Lee Andrews & the Hearts

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Lee Andrews & the Hearts was an American doo-wop quintet from Philadelphia, Pennsylvania, United States, formed in 1953. They recorded on the Gotham, Rainbow, Mainline, Chess, United Artists, Grand and Gowen labels. Managed by Kae Williams, in 1957 and 1958 they had their three biggest hits, "Teardrops", "Long Lonely Nights" and "Try the Impossible".

Members[edit]

The group consisted of Lee Andrews (lead), Roy Calhoun (first tenor), Thomas "Butch" Curry (second tenor), Ted Weems (baritone) and Wendell Calhoun (bass).[1]

Lee Andrews was born Arthur Lee Andrews Thompson on June 2, 1936,[2][3] in Goldsboro, North Carolina.[4] He was the father of Amhir 'Questlove' Thompson and the son of Beachy Thompson of the gospel music group, The Dixie Hummingbirds.[5] He died on March 16, 2016 at the age of 79.[3]

Discography[edit]

Albums[edit]

  • Dean Tyler Presents Lee Andrews And The Hearts - Live On Stage (1965) Lost Nite Records

Singles[edit]

  • "Maybe You'll Be There" (1954 Rainbow Records) U.S. Doo Wop (with b-side: "Baby Come Back")
  • "Long Lonely Nights" (1957 Chess Records) U.S. pop #45, R&B #11 (with b-side: "The Clock")
  • "Tear Drops" (1958 Chess Records) U.S. pop #20, R&B #4 (with b-side: "Girl Around the Corner")
  • "Try the Impossible" (1958 United Artists Records) U.S. #33
  • "Why Do I" ( 1958 United Artists Records) U.S. Doo Wop
  • "Maybe You'll Be There" (1958 United Artists Records) U.S. Soul (with b-side "All I Ask Is Love")
  • "Together Again" (1958 Gowen Records) U.S. Doo Wop (with b-side "My Lonely Room")
  • "Glad To Be Here" (1958 United Artists Records)
  • "Island Of Love" (1961 Crimson Records) U.S. Soul (with b-side "Oh My Love")
  • "The White Cliffs Of Dover" ( 1962 Lost Nite Records) U.S. Doo Wop / (with b-side "Much Too Much")
  • "Bells Of St. Mary" (1962 Lost Nite Records) U.S. Doo Wop (with b-side: "Much To Much)"
  • "Just Suppose" (1963 Lost Nite Records) U.S. Doo Wop (with b-side: "It's Me")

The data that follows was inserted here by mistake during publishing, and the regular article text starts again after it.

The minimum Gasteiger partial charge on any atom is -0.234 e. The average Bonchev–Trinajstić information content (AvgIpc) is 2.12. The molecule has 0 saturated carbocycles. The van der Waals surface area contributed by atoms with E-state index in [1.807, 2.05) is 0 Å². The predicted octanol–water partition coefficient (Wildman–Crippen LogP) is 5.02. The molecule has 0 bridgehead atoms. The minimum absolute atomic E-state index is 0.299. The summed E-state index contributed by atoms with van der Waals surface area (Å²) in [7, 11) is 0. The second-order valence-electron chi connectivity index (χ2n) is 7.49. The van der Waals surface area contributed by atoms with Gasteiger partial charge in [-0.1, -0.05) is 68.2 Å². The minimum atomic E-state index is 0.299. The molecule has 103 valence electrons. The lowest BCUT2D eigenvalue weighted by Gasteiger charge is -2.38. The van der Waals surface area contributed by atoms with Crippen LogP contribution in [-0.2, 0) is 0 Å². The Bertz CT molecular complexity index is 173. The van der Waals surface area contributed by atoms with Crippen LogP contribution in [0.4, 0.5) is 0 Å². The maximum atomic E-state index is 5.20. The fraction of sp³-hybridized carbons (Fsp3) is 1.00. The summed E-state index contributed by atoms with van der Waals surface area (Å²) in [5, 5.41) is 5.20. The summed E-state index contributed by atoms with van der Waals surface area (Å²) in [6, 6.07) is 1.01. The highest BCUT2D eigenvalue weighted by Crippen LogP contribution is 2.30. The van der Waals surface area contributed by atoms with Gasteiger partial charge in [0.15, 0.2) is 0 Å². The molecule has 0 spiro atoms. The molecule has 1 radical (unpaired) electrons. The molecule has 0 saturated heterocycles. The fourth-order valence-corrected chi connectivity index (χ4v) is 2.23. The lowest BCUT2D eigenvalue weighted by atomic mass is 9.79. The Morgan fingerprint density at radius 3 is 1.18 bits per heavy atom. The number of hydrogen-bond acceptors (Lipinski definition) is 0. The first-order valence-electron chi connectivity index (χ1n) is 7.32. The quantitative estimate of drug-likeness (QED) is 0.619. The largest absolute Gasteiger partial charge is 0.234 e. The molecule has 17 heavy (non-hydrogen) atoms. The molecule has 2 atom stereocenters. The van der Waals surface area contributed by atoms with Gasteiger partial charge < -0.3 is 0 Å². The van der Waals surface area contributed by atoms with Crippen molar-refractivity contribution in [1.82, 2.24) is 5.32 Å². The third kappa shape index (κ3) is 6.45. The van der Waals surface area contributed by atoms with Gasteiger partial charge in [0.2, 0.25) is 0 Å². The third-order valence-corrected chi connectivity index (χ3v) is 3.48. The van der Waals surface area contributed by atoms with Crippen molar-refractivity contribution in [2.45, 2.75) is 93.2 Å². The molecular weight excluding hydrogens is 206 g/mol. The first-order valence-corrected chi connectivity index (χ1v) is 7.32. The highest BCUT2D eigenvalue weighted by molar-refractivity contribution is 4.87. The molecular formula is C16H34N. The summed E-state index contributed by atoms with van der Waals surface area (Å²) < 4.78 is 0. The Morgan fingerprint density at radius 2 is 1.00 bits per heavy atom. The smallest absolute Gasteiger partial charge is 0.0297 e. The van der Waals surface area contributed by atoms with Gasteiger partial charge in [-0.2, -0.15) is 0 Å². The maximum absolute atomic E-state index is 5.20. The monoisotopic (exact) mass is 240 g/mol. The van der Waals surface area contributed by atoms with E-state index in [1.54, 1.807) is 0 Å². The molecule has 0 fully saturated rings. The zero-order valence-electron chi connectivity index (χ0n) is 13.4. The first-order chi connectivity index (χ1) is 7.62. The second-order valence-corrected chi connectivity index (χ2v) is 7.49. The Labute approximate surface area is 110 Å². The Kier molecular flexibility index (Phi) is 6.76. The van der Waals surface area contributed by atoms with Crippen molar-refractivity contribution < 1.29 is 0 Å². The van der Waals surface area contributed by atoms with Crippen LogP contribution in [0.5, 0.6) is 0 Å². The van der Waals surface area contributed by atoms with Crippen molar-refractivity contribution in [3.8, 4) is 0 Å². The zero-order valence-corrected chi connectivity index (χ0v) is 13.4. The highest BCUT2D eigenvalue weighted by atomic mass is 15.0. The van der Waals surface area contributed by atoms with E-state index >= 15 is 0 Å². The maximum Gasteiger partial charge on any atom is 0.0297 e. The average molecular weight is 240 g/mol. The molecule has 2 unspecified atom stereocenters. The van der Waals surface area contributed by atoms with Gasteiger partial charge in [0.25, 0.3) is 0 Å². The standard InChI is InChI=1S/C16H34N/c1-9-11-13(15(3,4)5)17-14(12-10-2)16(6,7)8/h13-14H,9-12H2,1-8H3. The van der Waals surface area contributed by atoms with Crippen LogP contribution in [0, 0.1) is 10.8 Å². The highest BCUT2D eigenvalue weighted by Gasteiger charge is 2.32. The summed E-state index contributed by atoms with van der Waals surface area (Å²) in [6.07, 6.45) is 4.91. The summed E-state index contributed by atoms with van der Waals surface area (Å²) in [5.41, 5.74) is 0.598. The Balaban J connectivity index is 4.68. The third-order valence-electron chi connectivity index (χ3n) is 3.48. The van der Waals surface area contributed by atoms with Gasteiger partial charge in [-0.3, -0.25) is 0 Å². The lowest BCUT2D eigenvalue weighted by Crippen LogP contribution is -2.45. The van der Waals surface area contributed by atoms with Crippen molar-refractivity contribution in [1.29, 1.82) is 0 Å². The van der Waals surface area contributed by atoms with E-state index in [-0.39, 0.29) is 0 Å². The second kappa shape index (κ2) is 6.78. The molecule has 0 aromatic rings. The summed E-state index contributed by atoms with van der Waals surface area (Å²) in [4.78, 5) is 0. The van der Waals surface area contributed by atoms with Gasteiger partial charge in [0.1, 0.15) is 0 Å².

• "Bluebird Of Happiness" (1963 Lost Nite Records) U.S. Doo Wop (with b-side: "Show Me The Merengue")
  • "Lonely Room" (1963 Lost Nite Records) U.S. Doo Wop (with b-side: "Leona")
  • "Nobody's Home: (1964 Lana Records) U.S. Doo Wop (with b-side: "Try The Impossible")
  • "Quiet As It's Kept" (1966 RCA Victor) U.S. Soul (with b-side: "You're Taking A Long Time Coming Back")
  • "Never The Less" (1967 Lost Nite Records) U.S. Soul (with b-side: "Island Of Love")
  • "Cold Gray Dawn" (1968 Lost Nite Records) U.S. Soul (with b-side: "All You Can Do"
  • "Can't Do Without You" (1968 Lost Nite Records) U.S. Soul (with b-side: "Oh My Love")
  • "Long, Lonely Nights (1973 Chess Records) U.S. Doo Wop (with b-side: Teardrops")
  • "I've Had It" (1998 Goldmine Soul Supply) U.S. Soul (with b-side: "She's Wanted")
  • "Not My Girl" (2000 T. B. Super Soul) U.S. Soul (with b-side: "I've Had It")

References[edit]

  1. ^ Warner 2006, pp. 68–69.
  2. ^ Brandle, Lars (March 17, 2016). "Lee Andrews, Questlove's Dad and Frontman of Lee Andrews & the Hearts, Dies at 79". Billboard. Prometheus Global Media. Retrieved May 24, 2016. 
  3. ^ a b Rock, Doc. "The Dead Rock Stars Club 2016 January to June". The Dead Rock Stars. Retrieved March 27, 2016. 
  4. ^ Questlove. "The Greatest Teacher in my life". Instagram. Facebook. Retrieved March 17, 2016. 
  5. ^ Fresh Air with Terry Gross. "Questlove On Prince, Doo-Wop And The Food Equivalent Of The 'Mona Lisa'". NPR. Retrieved April 29, 2016. 

Sources[edit]

External links[edit]